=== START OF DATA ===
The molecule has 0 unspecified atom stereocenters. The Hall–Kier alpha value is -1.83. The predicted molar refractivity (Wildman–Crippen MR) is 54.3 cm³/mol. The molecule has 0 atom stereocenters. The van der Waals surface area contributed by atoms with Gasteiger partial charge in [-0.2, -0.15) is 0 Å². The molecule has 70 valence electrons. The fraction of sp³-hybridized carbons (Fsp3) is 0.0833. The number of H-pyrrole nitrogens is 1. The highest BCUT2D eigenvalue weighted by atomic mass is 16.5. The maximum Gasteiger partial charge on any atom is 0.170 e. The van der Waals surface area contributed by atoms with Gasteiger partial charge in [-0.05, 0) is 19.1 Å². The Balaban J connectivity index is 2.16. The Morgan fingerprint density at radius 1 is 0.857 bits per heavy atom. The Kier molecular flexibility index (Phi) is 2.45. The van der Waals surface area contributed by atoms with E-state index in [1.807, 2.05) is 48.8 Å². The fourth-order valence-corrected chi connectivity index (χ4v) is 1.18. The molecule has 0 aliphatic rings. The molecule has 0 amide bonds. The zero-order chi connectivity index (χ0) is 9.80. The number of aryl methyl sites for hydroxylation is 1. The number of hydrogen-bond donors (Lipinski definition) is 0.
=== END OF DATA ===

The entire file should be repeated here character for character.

The molecule has 0 unspecified atom stereocenters. The Hall–Kier alpha value is -1.83. The predicted molar refractivity (Wildman–Crippen MR) is 54.3 cm³/mol. The molecule has 0 atom stereocenters. The van der Waals surface area contributed by atoms with Gasteiger partial charge in [-0.2, -0.15) is 0 Å². The molecule has 70 valence electrons. The fraction of sp³-hybridized carbons (Fsp3) is 0.0833. The number of H-pyrrole nitrogens is 1. The highest BCUT2D eigenvalue weighted by atomic mass is 16.5. The maximum Gasteiger partial charge on any atom is 0.170 e. The van der Waals surface area contributed by atoms with Gasteiger partial charge in [-0.05, 0) is 19.1 Å². The Balaban J connectivity index is 2.16. The Morgan fingerprint density at radius 1 is 0.857 bits per heavy atom. The Kier molecular flexibility index (Phi) is 2.45. The van der Waals surface area contributed by atoms with E-state index in [1.807, 2.05) is 48.8 Å². The fourth-order valence-corrected chi connectivity index (χ4v) is 1.18. The molecule has 0 aliphatic rings. The molecule has 0 amide bonds. The zero-order chi connectivity index (χ0) is 9.80. The number of aryl methyl sites for hydroxylation is 1. The number of hydrogen-bond donors (Lipinski definition) is 0.